Despite a larger number of schools showing elevated lead levels after testing last month and old pipes still awaiting replacement, residents of Flint, Michigan will no longer receive bottled water as officials deem tap water safe for use.
CNN reports that Gov. Rick Snyder announced Friday that Flint’s water is "well within the standards” and testing shows levels of lead below the federal limit.
The free bottled water program was part of a $450 million state and federal aid package. The state had been handing out bottled water and filters at several distribution points across the city and will stop once the current supply runs out.
"Bottled water may be ending but the state's commitment to the residents of Flint remains strong," said Rich Baird, senior adviser to Snyder, in a statement.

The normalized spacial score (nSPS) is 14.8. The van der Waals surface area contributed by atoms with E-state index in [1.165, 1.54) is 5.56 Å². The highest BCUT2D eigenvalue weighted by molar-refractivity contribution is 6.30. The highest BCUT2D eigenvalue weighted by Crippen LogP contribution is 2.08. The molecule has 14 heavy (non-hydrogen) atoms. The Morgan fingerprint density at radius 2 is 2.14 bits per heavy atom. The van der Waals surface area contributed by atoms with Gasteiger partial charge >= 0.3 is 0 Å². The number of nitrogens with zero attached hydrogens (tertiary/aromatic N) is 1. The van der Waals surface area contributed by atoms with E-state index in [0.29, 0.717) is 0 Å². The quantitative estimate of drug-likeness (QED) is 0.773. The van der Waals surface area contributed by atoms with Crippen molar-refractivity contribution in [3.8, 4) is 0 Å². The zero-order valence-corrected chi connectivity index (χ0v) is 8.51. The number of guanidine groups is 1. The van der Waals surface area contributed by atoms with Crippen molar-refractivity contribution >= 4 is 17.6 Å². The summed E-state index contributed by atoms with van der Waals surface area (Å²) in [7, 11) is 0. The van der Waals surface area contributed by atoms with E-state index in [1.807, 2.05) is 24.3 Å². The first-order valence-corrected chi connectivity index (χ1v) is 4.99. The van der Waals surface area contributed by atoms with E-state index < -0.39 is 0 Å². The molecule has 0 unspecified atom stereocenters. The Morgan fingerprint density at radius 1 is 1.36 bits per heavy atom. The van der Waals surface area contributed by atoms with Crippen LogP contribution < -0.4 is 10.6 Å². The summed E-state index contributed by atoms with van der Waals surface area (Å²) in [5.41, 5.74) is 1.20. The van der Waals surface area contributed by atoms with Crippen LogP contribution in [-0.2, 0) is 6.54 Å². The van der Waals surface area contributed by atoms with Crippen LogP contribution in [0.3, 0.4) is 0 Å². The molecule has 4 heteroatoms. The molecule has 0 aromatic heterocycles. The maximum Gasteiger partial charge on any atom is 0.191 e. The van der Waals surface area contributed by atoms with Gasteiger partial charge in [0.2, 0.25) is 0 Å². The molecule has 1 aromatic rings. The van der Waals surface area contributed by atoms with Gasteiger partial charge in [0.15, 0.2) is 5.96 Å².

However, not everyone is comfortable with the program ending just yet.
Dr. Mona Hanna-Attisha, one of the first to detect elevated lead levels in children, tweeted her disappointment.
The pediatrician said, “This is wrong. Until all lead pipes are replaced, state should make available water and filters to Flint residents.”
Others simply don’t trust that the water is safe yet, even though it has been four years since the problem was discovered.
"I don't trust the filter, I don't trust the water," [Ariana] Hawk told CNN affiliate WJRT. "Everything that me and my kids do from cooking to boiling their water for a bath, we're using bottled water, I do not trust anything."
Like Hawk, many in Flint have not opened their taps for years. They brush their teeth and wash their faces only using bottled water.
Gov. Snyder’s announcement draws to a close the bottled water program enacted under the Environmental Protection Agency’s Safe Drinking Water Emergency Order, which also included handing out filters, rerouting the water supply, and replacing corroded pipes.